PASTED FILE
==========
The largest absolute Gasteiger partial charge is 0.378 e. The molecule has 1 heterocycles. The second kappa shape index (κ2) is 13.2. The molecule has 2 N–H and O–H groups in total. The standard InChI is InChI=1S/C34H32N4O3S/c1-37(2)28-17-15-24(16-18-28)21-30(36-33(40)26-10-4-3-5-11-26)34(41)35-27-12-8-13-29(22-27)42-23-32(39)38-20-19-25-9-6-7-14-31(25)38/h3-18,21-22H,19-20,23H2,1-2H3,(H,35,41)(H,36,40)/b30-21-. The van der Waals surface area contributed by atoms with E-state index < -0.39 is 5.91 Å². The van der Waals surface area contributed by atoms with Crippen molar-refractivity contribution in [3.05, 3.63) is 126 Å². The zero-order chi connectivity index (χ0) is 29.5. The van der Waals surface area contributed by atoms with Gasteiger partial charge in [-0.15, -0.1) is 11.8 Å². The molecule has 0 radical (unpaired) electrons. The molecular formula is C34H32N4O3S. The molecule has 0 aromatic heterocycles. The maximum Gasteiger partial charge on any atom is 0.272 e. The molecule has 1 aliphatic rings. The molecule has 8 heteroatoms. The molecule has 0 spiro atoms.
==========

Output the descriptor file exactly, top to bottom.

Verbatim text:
The largest absolute Gasteiger partial charge is 0.378 e. The molecule has 1 heterocycles. The second kappa shape index (κ2) is 13.2. The molecule has 2 N–H and O–H groups in total. The standard InChI is InChI=1S/C34H32N4O3S/c1-37(2)28-17-15-24(16-18-28)21-30(36-33(40)26-10-4-3-5-11-26)34(41)35-27-12-8-13-29(22-27)42-23-32(39)38-20-19-25-9-6-7-14-31(25)38/h3-18,21-22H,19-20,23H2,1-2H3,(H,35,41)(H,36,40)/b30-21-. The van der Waals surface area contributed by atoms with E-state index < -0.39 is 5.91 Å². The van der Waals surface area contributed by atoms with Crippen molar-refractivity contribution in [3.05, 3.63) is 126 Å². The zero-order chi connectivity index (χ0) is 29.5. The van der Waals surface area contributed by atoms with Gasteiger partial charge in [-0.15, -0.1) is 11.8 Å². The molecule has 0 radical (unpaired) electrons. The molecular formula is C34H32N4O3S. The molecule has 0 aromatic heterocycles. The maximum Gasteiger partial charge on any atom is 0.272 e. The molecule has 1 aliphatic rings. The molecule has 8 heteroatoms. The molecule has 0 spiro atoms.